New focus to reduce Aboriginal re-offending

Corrective Services NSW has introduced a multi-faceted approach to help reduce re-offending by Aboriginal inmates and their over-representation in custody.

The Strategy for supporting Aboriginal Offenders to Desist from Re-offending will promote the delivery of programs to address offender needs, and sets targets for participation and completion. Education and vocational training will be skills-based and linked to employment opportunities in both custodial and community settings.

The Strategy includes the newly formed CSNSW Aboriginal Advisory Council which will engage with Aboriginal community leaders and people with professional expertise in health, mental health, family and community services, employment, accommodation, legal services and offender management.

In a NSW-first, Kariong Correctional Centre on the Central Coast is to become a specialist prison tasked to reduce re-offending by young adult offenders, with priority to Aboriginal inmates and their over-representation in custody.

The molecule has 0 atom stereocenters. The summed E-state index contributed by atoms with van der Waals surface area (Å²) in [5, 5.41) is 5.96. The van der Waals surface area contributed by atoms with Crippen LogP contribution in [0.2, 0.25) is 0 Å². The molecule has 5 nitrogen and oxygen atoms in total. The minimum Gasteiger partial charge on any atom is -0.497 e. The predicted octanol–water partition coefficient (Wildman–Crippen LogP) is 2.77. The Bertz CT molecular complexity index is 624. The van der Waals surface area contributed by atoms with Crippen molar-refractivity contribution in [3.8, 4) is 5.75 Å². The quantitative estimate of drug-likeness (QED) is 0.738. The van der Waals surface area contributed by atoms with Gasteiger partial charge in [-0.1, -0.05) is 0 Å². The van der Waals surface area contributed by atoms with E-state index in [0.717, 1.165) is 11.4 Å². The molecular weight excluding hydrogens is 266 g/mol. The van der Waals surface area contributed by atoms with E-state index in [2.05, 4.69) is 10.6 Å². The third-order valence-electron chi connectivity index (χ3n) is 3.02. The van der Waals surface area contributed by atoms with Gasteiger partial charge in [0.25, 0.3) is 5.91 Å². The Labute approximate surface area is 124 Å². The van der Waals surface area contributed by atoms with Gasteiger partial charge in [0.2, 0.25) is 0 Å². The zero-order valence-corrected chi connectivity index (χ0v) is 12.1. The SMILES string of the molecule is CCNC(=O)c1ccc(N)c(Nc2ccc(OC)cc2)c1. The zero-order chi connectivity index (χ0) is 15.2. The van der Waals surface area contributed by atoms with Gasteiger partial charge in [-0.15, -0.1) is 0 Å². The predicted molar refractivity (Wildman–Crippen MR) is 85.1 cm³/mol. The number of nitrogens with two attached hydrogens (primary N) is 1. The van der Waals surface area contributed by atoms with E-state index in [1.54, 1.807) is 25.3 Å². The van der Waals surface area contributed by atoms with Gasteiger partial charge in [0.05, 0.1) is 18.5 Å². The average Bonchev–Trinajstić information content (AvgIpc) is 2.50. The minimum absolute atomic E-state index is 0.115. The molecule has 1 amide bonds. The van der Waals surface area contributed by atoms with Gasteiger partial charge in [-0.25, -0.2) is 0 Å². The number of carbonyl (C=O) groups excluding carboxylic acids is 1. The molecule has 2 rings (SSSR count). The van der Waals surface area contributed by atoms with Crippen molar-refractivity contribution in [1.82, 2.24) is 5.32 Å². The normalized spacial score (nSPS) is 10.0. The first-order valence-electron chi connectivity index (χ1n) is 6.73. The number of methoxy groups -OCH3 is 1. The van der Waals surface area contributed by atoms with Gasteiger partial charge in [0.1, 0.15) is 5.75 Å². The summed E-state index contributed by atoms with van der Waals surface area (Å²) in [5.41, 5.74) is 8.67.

Attorney General and Minister for Justice Brad Hazzard made the announcement in November at the first meeting of the newly formed Advisory Council.

From early in 2015 Kariong will provide four-month-long courses and programs for 50 young adult males with sentences of two years or less.

"Aboriginal people represent only two per cent of the State's population but make up about one quarter of the prison population – and the above average re-offending rate means prison is a revolving door for far too many people," Mr Hazzard said.

"That's not good enough, and this is intended as a major step towards making sure that when people leave prison they have the skills to successfully reintegrate into the community."

Commissioner Peter Severin said the needs of Aboriginal inmates had been analysed. Large scale national and international studies have demonstrated that such specialised treatment can reduce the likelihood of re-offending.

"The Kariong program will target literacy and numeracy, employment skills, anti-social thinking and substance misuse. Inmates will also get the chance to undertake driver knowledge training," he said.

Following their intensive period at Kariong, the short-sentenced inmates will be moved to minimum-security correctional centres – such as St Heliers, Brewarrina or Oberon – to engage in vocational training opportunities.

The program will involve Aboriginal elders and other community members to support and motivate the inmates.